When Royko, Guerro, Brewmeister and the other dogs came to visit, Harpo stood between them and the puppies and growled them away.
Finally there was a little time between one feeding and the next, then a little more. Still, the puppies’ eyes were shut, their mouths open. Bernie and I gave bottles. Harpo did the rest. Somehow, we all survived that first week.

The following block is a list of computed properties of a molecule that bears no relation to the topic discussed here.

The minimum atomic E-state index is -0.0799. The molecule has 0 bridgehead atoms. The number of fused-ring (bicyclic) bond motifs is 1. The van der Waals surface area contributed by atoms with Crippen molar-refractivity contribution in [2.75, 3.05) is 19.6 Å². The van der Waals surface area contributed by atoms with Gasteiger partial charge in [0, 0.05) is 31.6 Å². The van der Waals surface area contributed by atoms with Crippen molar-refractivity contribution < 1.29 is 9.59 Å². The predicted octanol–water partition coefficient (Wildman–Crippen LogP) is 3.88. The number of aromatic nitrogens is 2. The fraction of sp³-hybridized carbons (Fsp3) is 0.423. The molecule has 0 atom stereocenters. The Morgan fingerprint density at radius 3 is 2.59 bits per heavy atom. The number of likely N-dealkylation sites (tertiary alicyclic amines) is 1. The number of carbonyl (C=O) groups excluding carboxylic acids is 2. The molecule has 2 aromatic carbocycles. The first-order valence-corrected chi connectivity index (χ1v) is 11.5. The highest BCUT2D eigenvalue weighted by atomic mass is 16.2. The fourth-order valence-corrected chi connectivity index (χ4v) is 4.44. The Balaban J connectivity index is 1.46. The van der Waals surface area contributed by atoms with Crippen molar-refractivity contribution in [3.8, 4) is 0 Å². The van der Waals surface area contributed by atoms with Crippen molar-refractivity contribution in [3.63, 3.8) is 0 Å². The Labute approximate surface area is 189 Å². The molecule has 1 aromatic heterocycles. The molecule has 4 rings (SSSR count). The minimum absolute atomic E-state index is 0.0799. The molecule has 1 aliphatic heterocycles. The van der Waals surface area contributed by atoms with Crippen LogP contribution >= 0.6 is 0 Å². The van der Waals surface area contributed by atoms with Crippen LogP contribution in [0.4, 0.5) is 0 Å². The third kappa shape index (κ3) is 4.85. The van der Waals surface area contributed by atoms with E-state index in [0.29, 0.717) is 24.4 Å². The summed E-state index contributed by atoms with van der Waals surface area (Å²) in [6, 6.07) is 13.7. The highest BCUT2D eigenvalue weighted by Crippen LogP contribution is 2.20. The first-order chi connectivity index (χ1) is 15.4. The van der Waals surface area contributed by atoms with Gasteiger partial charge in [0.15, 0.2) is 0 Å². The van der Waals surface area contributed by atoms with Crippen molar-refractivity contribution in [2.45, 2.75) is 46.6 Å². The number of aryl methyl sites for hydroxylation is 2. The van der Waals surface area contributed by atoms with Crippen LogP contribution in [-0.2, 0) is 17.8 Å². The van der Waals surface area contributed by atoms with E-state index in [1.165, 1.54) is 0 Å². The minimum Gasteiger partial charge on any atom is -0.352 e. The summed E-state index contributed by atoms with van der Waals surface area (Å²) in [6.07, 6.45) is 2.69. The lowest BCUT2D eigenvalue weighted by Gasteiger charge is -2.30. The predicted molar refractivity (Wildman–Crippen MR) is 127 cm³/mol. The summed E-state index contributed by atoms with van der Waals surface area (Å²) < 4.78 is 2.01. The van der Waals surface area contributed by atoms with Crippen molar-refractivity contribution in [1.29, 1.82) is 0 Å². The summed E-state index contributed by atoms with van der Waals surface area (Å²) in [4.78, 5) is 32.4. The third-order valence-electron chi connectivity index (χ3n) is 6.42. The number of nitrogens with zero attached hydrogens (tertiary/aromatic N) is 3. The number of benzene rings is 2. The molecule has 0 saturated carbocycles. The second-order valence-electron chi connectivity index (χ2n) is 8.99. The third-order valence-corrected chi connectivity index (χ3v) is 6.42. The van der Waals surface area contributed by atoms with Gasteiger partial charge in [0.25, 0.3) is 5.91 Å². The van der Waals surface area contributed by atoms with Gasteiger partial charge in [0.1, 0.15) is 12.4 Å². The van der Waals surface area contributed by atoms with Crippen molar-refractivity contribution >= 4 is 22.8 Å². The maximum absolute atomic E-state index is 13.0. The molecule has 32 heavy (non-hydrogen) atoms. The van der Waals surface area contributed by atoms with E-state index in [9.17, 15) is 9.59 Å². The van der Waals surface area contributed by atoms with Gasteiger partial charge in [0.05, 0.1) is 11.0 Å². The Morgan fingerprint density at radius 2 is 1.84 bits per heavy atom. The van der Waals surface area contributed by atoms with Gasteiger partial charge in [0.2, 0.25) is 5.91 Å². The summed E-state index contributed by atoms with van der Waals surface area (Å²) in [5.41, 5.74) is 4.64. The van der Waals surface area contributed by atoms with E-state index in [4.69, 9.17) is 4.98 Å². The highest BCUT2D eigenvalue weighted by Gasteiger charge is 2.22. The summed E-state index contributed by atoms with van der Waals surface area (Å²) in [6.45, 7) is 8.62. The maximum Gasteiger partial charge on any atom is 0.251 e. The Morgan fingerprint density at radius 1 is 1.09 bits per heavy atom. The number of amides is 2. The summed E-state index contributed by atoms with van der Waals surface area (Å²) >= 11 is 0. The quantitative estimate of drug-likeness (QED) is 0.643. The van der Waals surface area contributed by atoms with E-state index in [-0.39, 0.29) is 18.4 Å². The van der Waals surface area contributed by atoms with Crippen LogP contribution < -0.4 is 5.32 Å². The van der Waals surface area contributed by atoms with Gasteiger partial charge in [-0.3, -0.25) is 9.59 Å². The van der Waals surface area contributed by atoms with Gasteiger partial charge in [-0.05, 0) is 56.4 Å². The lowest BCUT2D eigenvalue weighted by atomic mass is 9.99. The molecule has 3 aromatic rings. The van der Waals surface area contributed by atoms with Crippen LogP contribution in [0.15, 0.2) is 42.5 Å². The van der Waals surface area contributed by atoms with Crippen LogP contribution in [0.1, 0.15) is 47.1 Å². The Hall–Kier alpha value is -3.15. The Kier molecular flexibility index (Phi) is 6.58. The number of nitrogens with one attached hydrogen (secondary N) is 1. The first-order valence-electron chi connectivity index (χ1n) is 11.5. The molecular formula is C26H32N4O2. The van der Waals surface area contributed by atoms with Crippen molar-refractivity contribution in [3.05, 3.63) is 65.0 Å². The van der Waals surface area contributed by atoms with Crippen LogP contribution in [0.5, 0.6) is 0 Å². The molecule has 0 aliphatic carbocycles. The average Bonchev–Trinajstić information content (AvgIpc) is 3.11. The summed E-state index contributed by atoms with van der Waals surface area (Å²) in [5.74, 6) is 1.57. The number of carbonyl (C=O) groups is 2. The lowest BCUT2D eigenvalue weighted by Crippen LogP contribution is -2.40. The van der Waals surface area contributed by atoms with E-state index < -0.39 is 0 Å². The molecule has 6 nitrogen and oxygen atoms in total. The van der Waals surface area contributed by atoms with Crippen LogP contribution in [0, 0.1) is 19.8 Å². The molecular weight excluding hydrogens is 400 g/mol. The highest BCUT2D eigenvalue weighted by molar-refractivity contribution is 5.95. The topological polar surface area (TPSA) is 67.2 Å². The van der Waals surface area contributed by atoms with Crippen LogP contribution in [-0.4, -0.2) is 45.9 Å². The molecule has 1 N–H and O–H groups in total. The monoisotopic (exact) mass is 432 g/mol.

But the black puppy wasn’t doing well.
“Kidney failure,” the vet said.
As she struggled for breath, Harpo frantically licked her face and eyes, her nose, her throat, the inside of her mouth.
We buried her in front of the house in a tiny hole on the lip of a hill that overlooked the valley.
For three days and nights he sat beside her grave, leaving only to care for the remaining six.